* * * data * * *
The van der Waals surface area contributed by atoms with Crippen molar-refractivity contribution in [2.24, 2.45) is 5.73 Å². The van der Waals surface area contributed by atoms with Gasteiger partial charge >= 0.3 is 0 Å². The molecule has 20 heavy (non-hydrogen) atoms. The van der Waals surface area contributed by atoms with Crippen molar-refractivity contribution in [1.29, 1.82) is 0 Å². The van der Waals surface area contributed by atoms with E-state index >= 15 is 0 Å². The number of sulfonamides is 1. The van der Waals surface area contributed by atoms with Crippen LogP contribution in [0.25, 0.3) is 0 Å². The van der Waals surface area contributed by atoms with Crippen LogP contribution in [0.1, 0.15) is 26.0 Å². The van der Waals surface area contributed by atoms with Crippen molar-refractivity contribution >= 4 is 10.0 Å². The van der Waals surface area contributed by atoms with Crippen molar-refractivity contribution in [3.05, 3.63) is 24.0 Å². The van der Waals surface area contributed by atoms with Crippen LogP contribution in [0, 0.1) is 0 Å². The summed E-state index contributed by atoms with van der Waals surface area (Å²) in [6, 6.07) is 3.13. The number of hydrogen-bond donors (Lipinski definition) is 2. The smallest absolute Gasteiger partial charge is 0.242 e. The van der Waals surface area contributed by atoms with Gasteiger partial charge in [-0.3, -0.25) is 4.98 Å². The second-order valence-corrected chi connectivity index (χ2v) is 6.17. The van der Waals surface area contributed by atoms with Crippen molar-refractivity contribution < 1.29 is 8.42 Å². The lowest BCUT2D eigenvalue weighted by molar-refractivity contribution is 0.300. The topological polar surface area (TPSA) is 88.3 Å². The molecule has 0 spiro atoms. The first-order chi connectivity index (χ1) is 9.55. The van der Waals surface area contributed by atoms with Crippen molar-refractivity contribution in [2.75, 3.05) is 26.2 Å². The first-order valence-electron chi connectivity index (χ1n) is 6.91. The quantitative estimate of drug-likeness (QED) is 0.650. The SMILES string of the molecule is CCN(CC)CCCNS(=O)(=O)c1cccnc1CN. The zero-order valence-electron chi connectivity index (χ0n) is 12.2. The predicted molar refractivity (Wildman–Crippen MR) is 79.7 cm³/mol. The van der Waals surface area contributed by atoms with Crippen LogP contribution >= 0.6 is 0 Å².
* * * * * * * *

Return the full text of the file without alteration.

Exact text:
The van der Waals surface area contributed by atoms with Crippen molar-refractivity contribution in [2.24, 2.45) is 5.73 Å². The van der Waals surface area contributed by atoms with Gasteiger partial charge >= 0.3 is 0 Å². The molecule has 20 heavy (non-hydrogen) atoms. The van der Waals surface area contributed by atoms with Crippen molar-refractivity contribution in [1.29, 1.82) is 0 Å². The van der Waals surface area contributed by atoms with E-state index >= 15 is 0 Å². The number of sulfonamides is 1. The van der Waals surface area contributed by atoms with Crippen LogP contribution in [0.25, 0.3) is 0 Å². The van der Waals surface area contributed by atoms with Crippen LogP contribution in [0.1, 0.15) is 26.0 Å². The van der Waals surface area contributed by atoms with Crippen molar-refractivity contribution >= 4 is 10.0 Å². The van der Waals surface area contributed by atoms with Crippen molar-refractivity contribution in [3.05, 3.63) is 24.0 Å². The van der Waals surface area contributed by atoms with Crippen LogP contribution in [0, 0.1) is 0 Å². The summed E-state index contributed by atoms with van der Waals surface area (Å²) in [6, 6.07) is 3.13. The number of hydrogen-bond donors (Lipinski definition) is 2. The smallest absolute Gasteiger partial charge is 0.242 e. The van der Waals surface area contributed by atoms with Gasteiger partial charge in [-0.3, -0.25) is 4.98 Å². The second-order valence-corrected chi connectivity index (χ2v) is 6.17. The van der Waals surface area contributed by atoms with Crippen molar-refractivity contribution < 1.29 is 8.42 Å². The lowest BCUT2D eigenvalue weighted by molar-refractivity contribution is 0.300. The topological polar surface area (TPSA) is 88.3 Å². The molecule has 0 spiro atoms. The first-order chi connectivity index (χ1) is 9.55. The van der Waals surface area contributed by atoms with Crippen molar-refractivity contribution in [2.75, 3.05) is 26.2 Å². The first-order valence-electron chi connectivity index (χ1n) is 6.91. The quantitative estimate of drug-likeness (QED) is 0.650. The SMILES string of the molecule is CCN(CC)CCCNS(=O)(=O)c1cccnc1CN. The zero-order valence-electron chi connectivity index (χ0n) is 12.2. The predicted molar refractivity (Wildman–Crippen MR) is 79.7 cm³/mol. The van der Waals surface area contributed by atoms with Crippen LogP contribution >= 0.6 is 0 Å².